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In Pursuit of Guinness Fame, Two Men Ride the Entire Boston Subway System in Record-Setting Time

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iStock

Two intrepid commuters may have ridden the Massachusetts Bay Transportation Authority (MBTA) all the way into the Guinness World Records, according to The Boston Globe. On Friday, August 18, locals Alex Cox and Dominic DiLuzio visited every single stop in the city's subway system (more than 125 stations) in a little under 7.5 hours. The record they hope to snag—completing the journey in the fastest time possible— is both unofficial and brand-new, but the two hope to make it an official Guinness World Record category once they submit photos, videos, a log book, and other documentation.

DiLuzio conceived the stunt more than two years ago, after learning of another Beantown resident who completed the challenge in about 8 hours, simply for bragging rights. Cox, who works for the Massachusetts Department of Transportation, was fair game for the project, so DiLuzio recruited him as a partner after submitting an application to Guinness.

On August 18, after months of planning, DiLuzio and Cox woke up bright and early to board a 5:24 a.m. Red Line train at Alewife Station. Amid much jostling, running, bladder-holding, and live-tweeting, the duo finished the entire Red Line in just 90 minutes, before tackling the Mattapan, Orange, Green, and Blue lines. During the final stretch of the trip, the record-seekers were joined by some MBTA officials, according to New England Cable News.

Right before 1 p.m., DiLuzio and Cox reached the Blue Line’s Wonderland stop, signaling the end of their journey. There, they celebrated the ride—which was reportedly around 15 minutes shorter than their predecessor's attempt—with friends, MBTA officials, and media.

“I think everything went incredibly smoothly. We didn’t have any major delays, any breakdowns,” Cox said, according to CBS Boston. "A couple of hiccups here and there, but we stuck exactly to our plan and I can’t believe we did it in the time that we did."

In a few months, DiLuzio and Cox will find out if their subway hustle scored them a Guinness Record, placing them among company like lawyer Matthew Ahn, who rode all 469 New York City subway stops in under 22 hours. In the meantime, the MBTA—which didn’t sponsor or help plan the effort—is cheering the duo on.

[h/t The Boston Globe]

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LEGO
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New LEGO Set Recreates Jurassic Park's Iconic Velociraptor Chase Scenes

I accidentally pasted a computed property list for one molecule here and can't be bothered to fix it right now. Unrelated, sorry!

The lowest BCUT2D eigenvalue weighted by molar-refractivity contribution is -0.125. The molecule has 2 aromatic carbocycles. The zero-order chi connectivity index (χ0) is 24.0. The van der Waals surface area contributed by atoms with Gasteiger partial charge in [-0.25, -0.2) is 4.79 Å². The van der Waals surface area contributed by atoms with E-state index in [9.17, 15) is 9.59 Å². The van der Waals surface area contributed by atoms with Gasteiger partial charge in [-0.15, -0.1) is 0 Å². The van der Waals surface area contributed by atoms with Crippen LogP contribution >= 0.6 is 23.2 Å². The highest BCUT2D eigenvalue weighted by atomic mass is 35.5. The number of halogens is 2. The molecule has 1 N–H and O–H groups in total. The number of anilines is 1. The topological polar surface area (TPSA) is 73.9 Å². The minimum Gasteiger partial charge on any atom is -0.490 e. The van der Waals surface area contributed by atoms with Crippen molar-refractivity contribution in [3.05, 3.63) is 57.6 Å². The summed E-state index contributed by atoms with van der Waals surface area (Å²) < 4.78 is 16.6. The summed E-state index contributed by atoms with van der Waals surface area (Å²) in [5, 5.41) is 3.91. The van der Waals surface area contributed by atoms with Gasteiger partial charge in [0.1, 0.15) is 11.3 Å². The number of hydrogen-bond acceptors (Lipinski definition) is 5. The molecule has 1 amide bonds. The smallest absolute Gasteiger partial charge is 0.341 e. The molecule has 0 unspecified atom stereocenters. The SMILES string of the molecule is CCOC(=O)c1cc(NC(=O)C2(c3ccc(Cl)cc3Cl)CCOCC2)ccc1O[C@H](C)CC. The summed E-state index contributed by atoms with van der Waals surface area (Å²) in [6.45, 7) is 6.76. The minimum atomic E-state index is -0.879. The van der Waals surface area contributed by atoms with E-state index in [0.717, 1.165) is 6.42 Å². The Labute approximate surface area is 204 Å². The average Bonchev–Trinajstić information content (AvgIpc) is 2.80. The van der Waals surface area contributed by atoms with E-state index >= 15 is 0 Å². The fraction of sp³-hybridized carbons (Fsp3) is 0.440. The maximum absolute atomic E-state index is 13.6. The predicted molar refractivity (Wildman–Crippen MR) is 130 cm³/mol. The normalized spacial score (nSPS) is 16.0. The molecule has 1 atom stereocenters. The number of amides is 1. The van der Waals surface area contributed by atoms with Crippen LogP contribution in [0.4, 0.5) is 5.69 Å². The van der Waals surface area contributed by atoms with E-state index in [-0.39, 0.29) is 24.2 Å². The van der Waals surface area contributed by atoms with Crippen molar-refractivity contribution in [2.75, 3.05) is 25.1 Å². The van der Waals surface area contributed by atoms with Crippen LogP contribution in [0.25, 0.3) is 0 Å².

LEGO
LEGO

Jurassic World: Fallen Kingdom, the fifth installment in the Jurassic Park franchise, is skulking into theaters on June 22. That makes now the perfect time to revisit the original film in LEGO form.

This LEGO set, spotted by Nerdist, depicts some of the most suspenseful scenes from the 1993 movie. There's the main computer room where Ariana Richards's Lex shows off her hacker skills while Alan Grant (Sam Neill) and Ellie Sattler (Laura Dern) struggle to keep a hungry dinosaur from barging in. Just like in the film, the door features a deadbolt lock that's velociraptor-proof (though, unfortunately for the characters, the detachable window is not). Other Easter eggs hidden in this part include a map of Isla Nublar and a screener saver of LEGO Dennis Nedry (Wayne Knight).

In the neighboring room, you'll find the cold storage unit where the dinosaur embryos are kept, along with the fake shaving cream can Nedry uses to steal them. The final section is the kitchen, where Tim (Joseph Mazzello) and Lex are stalked by the velociraptor. There's less room for them to hide in the LEGO version compared to the movie set, but there is at least one functioning cabinet for Lex to tuck herself into. Closer inspection reveals even more details from the film, like the lime-green Jello Lex is eating when the raptors first arrive and the step ladder the gang uses to escape into the air ducts during the final chase.

LEGO Jurassic Park set.

LEGO Jurassic Park set.

LEGO Jurassic Park set.

The Jurassic Park Velociraptor Chase set is currently available from the LEGO shop for $40.

[h/t Nerdist]

All images courtesy of LEGO.

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Pop Chart Lab
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Every Emoji Ever, Arranged by Color
Pop Chart Lab
Pop Chart Lab

What lies at the end of the emoji rainbow? It's not a pot of gold, but rather an exclamation point—a fitting way to round out the Every Emoji Ever print created by the design experts over at Pop Chart Lab.

As the name suggests, every emoji that's currently used in version 10.0.0 of Unicode is represented, which, if you're keeping track, is nearly 2400.

Each emoji was painstakingly hand-illustrated and arranged chromatically, starting with yellow and ending in white. Unicode was most recently updated last summer, with 56 emojis added to the family. Some of the newest members of the emoji clan include a mermaid, a couple of dinosaurs, a UFO, and a Chinese takeout box. However, the most popular emoji last year was the "despairing crying face." Make of that what you will.

Past posters from Pop Chart Lab have depicted the instruments played in every Beatles song, every bird species in North America, and magical objects of the wizarding world. The price of the Every Emoji Ever poster starts at $29, and if you're interested, the piece can be purchased here.

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